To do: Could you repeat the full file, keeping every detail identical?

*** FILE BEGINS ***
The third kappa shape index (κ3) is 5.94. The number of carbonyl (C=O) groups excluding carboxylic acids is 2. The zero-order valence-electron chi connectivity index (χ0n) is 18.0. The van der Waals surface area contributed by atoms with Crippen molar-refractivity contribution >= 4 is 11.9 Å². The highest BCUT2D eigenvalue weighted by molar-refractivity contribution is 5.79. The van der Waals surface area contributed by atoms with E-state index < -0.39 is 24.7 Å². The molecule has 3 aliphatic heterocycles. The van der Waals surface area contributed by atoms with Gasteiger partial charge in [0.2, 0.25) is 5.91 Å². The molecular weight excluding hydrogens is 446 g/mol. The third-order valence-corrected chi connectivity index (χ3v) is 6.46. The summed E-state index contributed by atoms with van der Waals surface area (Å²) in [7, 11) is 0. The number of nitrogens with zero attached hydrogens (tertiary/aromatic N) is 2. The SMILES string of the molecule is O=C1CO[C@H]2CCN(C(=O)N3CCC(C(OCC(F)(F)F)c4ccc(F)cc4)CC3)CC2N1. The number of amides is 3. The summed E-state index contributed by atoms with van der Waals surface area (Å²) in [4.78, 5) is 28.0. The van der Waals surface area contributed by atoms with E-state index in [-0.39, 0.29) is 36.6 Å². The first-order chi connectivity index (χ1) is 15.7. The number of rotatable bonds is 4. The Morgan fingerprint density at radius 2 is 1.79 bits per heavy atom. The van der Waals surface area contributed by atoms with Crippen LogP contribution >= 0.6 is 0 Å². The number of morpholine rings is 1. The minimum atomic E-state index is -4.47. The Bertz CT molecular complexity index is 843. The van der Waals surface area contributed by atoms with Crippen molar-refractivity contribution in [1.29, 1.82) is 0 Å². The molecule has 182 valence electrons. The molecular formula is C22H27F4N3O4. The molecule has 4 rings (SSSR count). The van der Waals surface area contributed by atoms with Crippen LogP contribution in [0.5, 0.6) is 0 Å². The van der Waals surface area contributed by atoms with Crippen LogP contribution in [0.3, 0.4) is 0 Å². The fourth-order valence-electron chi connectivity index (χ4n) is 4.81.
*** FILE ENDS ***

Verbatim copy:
The third kappa shape index (κ3) is 5.94. The number of carbonyl (C=O) groups excluding carboxylic acids is 2. The zero-order valence-electron chi connectivity index (χ0n) is 18.0. The van der Waals surface area contributed by atoms with Crippen molar-refractivity contribution >= 4 is 11.9 Å². The highest BCUT2D eigenvalue weighted by molar-refractivity contribution is 5.79. The van der Waals surface area contributed by atoms with E-state index < -0.39 is 24.7 Å². The molecule has 3 aliphatic heterocycles. The van der Waals surface area contributed by atoms with Gasteiger partial charge in [0.2, 0.25) is 5.91 Å². The molecular weight excluding hydrogens is 446 g/mol. The third-order valence-corrected chi connectivity index (χ3v) is 6.46. The summed E-state index contributed by atoms with van der Waals surface area (Å²) in [7, 11) is 0. The number of nitrogens with zero attached hydrogens (tertiary/aromatic N) is 2. The SMILES string of the molecule is O=C1CO[C@H]2CCN(C(=O)N3CCC(C(OCC(F)(F)F)c4ccc(F)cc4)CC3)CC2N1. The number of amides is 3. The summed E-state index contributed by atoms with van der Waals surface area (Å²) in [4.78, 5) is 28.0. The van der Waals surface area contributed by atoms with E-state index in [-0.39, 0.29) is 36.6 Å². The first-order chi connectivity index (χ1) is 15.7. The number of rotatable bonds is 4. The Morgan fingerprint density at radius 2 is 1.79 bits per heavy atom. The van der Waals surface area contributed by atoms with Crippen LogP contribution >= 0.6 is 0 Å². The number of morpholine rings is 1. The minimum atomic E-state index is -4.47. The Bertz CT molecular complexity index is 843. The van der Waals surface area contributed by atoms with Crippen molar-refractivity contribution in [1.29, 1.82) is 0 Å². The molecule has 182 valence electrons. The molecular formula is C22H27F4N3O4. The molecule has 4 rings (SSSR count). The van der Waals surface area contributed by atoms with Crippen LogP contribution in [0.5, 0.6) is 0 Å². The van der Waals surface area contributed by atoms with Crippen LogP contribution in [0.3, 0.4) is 0 Å². The fourth-order valence-electron chi connectivity index (χ4n) is 4.81.